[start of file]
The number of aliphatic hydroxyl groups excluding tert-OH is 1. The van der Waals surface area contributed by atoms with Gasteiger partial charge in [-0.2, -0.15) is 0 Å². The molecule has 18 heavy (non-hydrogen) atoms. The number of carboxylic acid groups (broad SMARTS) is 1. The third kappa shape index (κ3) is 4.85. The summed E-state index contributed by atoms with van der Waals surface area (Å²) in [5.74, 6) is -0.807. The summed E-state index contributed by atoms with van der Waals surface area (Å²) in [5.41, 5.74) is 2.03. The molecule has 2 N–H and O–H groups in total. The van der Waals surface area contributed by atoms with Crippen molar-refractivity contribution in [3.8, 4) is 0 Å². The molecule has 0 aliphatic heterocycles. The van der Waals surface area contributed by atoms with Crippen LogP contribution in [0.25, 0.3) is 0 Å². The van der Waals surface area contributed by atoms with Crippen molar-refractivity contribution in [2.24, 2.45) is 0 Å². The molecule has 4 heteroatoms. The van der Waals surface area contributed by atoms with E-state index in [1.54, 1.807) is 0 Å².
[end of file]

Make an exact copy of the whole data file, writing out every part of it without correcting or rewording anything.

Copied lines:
The number of aliphatic hydroxyl groups excluding tert-OH is 1. The van der Waals surface area contributed by atoms with Gasteiger partial charge in [-0.2, -0.15) is 0 Å². The molecule has 18 heavy (non-hydrogen) atoms. The number of carboxylic acid groups (broad SMARTS) is 1. The third kappa shape index (κ3) is 4.85. The summed E-state index contributed by atoms with van der Waals surface area (Å²) in [5.74, 6) is -0.807. The summed E-state index contributed by atoms with van der Waals surface area (Å²) in [5.41, 5.74) is 2.03. The molecule has 2 N–H and O–H groups in total. The van der Waals surface area contributed by atoms with Crippen molar-refractivity contribution in [3.8, 4) is 0 Å². The molecule has 0 aliphatic heterocycles. The van der Waals surface area contributed by atoms with Crippen LogP contribution in [0.25, 0.3) is 0 Å². The van der Waals surface area contributed by atoms with Crippen molar-refractivity contribution in [2.24, 2.45) is 0 Å². The molecule has 4 heteroatoms. The van der Waals surface area contributed by atoms with E-state index in [1.54, 1.807) is 0 Å².